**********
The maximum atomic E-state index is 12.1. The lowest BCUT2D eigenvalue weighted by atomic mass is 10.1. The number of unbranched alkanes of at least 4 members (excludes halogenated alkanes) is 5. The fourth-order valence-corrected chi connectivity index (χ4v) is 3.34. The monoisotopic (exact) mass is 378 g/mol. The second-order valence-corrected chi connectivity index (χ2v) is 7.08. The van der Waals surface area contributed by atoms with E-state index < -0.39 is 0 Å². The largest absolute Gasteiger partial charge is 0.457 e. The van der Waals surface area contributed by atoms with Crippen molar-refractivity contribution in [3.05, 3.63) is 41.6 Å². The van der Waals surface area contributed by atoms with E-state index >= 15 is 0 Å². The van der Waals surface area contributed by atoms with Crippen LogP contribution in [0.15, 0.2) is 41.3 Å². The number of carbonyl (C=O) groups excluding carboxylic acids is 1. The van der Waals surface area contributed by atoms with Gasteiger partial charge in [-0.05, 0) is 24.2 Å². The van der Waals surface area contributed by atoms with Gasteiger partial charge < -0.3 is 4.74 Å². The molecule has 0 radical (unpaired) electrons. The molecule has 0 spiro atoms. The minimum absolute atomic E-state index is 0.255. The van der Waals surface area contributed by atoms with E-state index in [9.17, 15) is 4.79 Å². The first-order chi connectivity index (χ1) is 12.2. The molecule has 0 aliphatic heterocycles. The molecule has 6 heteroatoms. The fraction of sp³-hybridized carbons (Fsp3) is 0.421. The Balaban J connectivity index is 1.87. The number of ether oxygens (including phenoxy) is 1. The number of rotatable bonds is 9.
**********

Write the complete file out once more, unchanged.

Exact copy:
The maximum atomic E-state index is 12.1. The lowest BCUT2D eigenvalue weighted by atomic mass is 10.1. The number of unbranched alkanes of at least 4 members (excludes halogenated alkanes) is 5. The fourth-order valence-corrected chi connectivity index (χ4v) is 3.34. The monoisotopic (exact) mass is 378 g/mol. The second-order valence-corrected chi connectivity index (χ2v) is 7.08. The van der Waals surface area contributed by atoms with E-state index < -0.39 is 0 Å². The largest absolute Gasteiger partial charge is 0.457 e. The van der Waals surface area contributed by atoms with Crippen molar-refractivity contribution in [3.05, 3.63) is 41.6 Å². The van der Waals surface area contributed by atoms with E-state index >= 15 is 0 Å². The van der Waals surface area contributed by atoms with Crippen LogP contribution in [0.15, 0.2) is 41.3 Å². The number of carbonyl (C=O) groups excluding carboxylic acids is 1. The van der Waals surface area contributed by atoms with Gasteiger partial charge in [-0.05, 0) is 24.2 Å². The van der Waals surface area contributed by atoms with Gasteiger partial charge < -0.3 is 4.74 Å². The molecule has 0 radical (unpaired) electrons. The molecule has 0 spiro atoms. The minimum absolute atomic E-state index is 0.255. The van der Waals surface area contributed by atoms with E-state index in [9.17, 15) is 4.79 Å². The first-order chi connectivity index (χ1) is 12.2. The molecule has 0 aliphatic heterocycles. The molecule has 6 heteroatoms. The fraction of sp³-hybridized carbons (Fsp3) is 0.421. The Balaban J connectivity index is 1.87. The number of ether oxygens (including phenoxy) is 1. The number of rotatable bonds is 9.